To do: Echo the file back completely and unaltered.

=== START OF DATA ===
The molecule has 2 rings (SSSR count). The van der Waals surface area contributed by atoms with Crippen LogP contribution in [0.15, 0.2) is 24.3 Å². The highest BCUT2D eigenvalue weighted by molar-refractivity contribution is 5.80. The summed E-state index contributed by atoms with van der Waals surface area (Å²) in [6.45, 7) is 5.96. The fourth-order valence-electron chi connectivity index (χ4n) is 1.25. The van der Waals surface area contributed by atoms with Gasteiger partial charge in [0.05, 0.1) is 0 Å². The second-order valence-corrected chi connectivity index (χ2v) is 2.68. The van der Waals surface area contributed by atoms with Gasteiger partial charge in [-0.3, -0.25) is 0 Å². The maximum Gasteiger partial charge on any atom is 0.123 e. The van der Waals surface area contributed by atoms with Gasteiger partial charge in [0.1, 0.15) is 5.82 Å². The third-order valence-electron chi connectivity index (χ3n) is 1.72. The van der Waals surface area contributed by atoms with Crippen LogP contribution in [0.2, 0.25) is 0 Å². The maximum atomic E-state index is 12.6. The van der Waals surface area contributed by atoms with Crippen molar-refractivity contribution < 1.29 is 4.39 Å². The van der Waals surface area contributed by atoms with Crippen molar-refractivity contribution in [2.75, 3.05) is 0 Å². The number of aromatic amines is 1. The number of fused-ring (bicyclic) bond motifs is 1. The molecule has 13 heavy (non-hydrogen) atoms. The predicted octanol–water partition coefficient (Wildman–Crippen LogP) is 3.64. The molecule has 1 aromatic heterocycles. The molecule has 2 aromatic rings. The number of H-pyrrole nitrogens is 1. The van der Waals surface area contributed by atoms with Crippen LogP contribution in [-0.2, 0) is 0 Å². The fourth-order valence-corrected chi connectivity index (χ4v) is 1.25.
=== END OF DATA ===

The molecule has 2 rings (SSSR count). The van der Waals surface area contributed by atoms with Crippen LogP contribution in [0.15, 0.2) is 24.3 Å². The highest BCUT2D eigenvalue weighted by molar-refractivity contribution is 5.80. The summed E-state index contributed by atoms with van der Waals surface area (Å²) in [6.45, 7) is 5.96. The fourth-order valence-electron chi connectivity index (χ4n) is 1.25. The van der Waals surface area contributed by atoms with Gasteiger partial charge in [0.05, 0.1) is 0 Å². The second-order valence-corrected chi connectivity index (χ2v) is 2.68. The van der Waals surface area contributed by atoms with Gasteiger partial charge in [-0.3, -0.25) is 0 Å². The maximum Gasteiger partial charge on any atom is 0.123 e. The van der Waals surface area contributed by atoms with Gasteiger partial charge in [0.1, 0.15) is 5.82 Å². The third-order valence-electron chi connectivity index (χ3n) is 1.72. The van der Waals surface area contributed by atoms with Crippen LogP contribution in [0.2, 0.25) is 0 Å². The maximum atomic E-state index is 12.6. The van der Waals surface area contributed by atoms with Crippen molar-refractivity contribution < 1.29 is 4.39 Å². The van der Waals surface area contributed by atoms with Crippen molar-refractivity contribution in [2.75, 3.05) is 0 Å². The number of aromatic amines is 1. The number of fused-ring (bicyclic) bond motifs is 1. The molecule has 13 heavy (non-hydrogen) atoms. The predicted octanol–water partition coefficient (Wildman–Crippen LogP) is 3.64. The molecule has 1 aromatic heterocycles. The molecule has 2 aromatic rings. The number of H-pyrrole nitrogens is 1. The van der Waals surface area contributed by atoms with Crippen LogP contribution in [-0.2, 0) is 0 Å². The fourth-order valence-corrected chi connectivity index (χ4v) is 1.25.